The maintenance of the public health system is another area where the corporates can show their concern for the social welfare. Corporates cannot be mute spectators to the deterioration in public health. Besides the moral and social aspects involved, they have to appreciate the fact that all their activities, business or otherwise, will come to a standstill, if any disease of epidemic proportions breaks out. In 1999, The Hindu reported a unique government—industry participation to improve public health in Tamil Nadu. In the first phase of the programme, 57 primary health centres (PHCs) and 6 government hospitals were adopted by 19 industrial groups based in the State. According to official sources, another 40 more PHCs would be adopted in the second phase with more industries joining in due course. The then Chief Minister, while inaugurating the programme, commended the whose-hearted and voluntary participation of industrial houses that would go a long way in enhancing the welfare of the people.29


The International Chamber of Commerce (ICC) recommends the following nine steps to attain corporate social responsibility:

  1. Confirm CEO/Board commitment that priority to responsible business conduct comes first
  2. State company resolve and agree on company values
  3. Identify key stakeholders
  4. Define business principles and policies
  5. Establish implementation procedures and management systems
  6. Benchmark against selected external codes and standards
  7. Set up internal monitoring
  8. Use language that everyone can understand
  9. Set pragmatic and realistic objectives

Corporations exist because they, in a sustainable fashion, enable people to constructively practice their craft and create jobs, economic value, and wealth for the society and the enterprise especially free societies.


India has had a strong tradition of philanthropy. Business and corporate philanthropy can be traced to the pre-independence days in India, when companies funded education and other social welfare activities. But there is a fine line of distinction between CSR and philanthropy. CSR essentially means a more integrated and proactive action towards all the stakeholders while philanthropy could be a charitable donation to the people in and around the area of operation of the company even without ethical values. An organization needs to take a balanced view of the components of CSR and implement the strategies in coherence with the vision, mission and values of the organization.

While companies in the United States and Europe are pressured by the stakeholders to adopt CSR practices, the Indian companies so far have not experienced any such pressures. Indian companies are still not legally bound to formally report CSR activities unlike the developed countries which adhere to the Global Reporting Initiative (GRI).30 India ranks last in terms of the level of social responsibility demanded from companies. But according to the survey conducted by Centre for Social Markets, there has been a growing change in the attitude of Indian firms towards CSR.


There is increasing evidence to suggest that we need to explore innovative ways of doing business so that all the stakeholders are able to participate, when differences are valued, policies are inclusive and the impact on the society is positive. There are no indicators of measurement to help evaluate the CSR initiatives but increasingly the companies are building an integrated model that is in alignment with the business processes and functions.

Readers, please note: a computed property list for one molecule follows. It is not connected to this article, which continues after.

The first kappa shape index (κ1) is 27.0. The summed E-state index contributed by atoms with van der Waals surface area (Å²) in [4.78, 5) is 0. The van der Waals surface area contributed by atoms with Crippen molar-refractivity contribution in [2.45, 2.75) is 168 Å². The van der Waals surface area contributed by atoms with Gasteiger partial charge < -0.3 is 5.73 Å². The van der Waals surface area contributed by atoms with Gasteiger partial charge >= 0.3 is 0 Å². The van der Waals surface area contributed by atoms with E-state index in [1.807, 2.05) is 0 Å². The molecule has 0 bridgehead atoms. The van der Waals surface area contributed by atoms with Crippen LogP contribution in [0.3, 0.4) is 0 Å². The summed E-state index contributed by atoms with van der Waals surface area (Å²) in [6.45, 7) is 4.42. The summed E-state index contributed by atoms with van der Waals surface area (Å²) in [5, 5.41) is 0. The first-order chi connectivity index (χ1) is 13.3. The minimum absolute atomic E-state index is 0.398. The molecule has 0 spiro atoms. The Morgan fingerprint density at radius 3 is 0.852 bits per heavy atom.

Social responsibility is not the exclusive domain of the government and only “passive philanthropy” no longer constitutes CSR. Most of the corporates perceive ethical conduct including compliance and transparency of business and nation building as the closest definition of CSR. A recent survey revealed that business ethics, compliance with regulatory requirements and consistency in value delivery are three of the most important factors that impact social reputation of a corporation. Only 12.4 per cent of Indian companies pursue strategic philanthropy compared to 48 per cent of the multinationals. Charity is pursued by 35 per cent of Indian companies and 62 per cent of the multinationals. Both Indian and multinational corporations give money primarily to support education services, environment, health services and uplifting the living condition. Support for art and culture, employee volunteerism, event sponsorship and matching grants are some important activities of the multinationals but not Indian companies. The most responsible companies in India are the following:

  • MNCs—Unilever, Sony, Johnson & Johnson, Coca-Cola and P&G. The main reason stated was that these were trusted brands. Coke was mentioned because of its sponsorship of sports events. However, the factors of environmental care, human rights, transparency were not mentioned.
  • Indian—Tatas, Reliance, Birlas and BHEL. The reasons mentioned were ethical care, environmental practices and social work. MNCs were rated lower than Indian companies.

India is moving from corporate philanthropy to the stakeholder model. For example, the Tatas are known for their work in Tatanagar (Jamshedpur) and have set up a Tata Council for Community Initiatives. But by and large, Indian companies have a long way to go in imbibing corporate responsibility as a business strategy. Corporate philanthropy is only a part of corporate responsibility.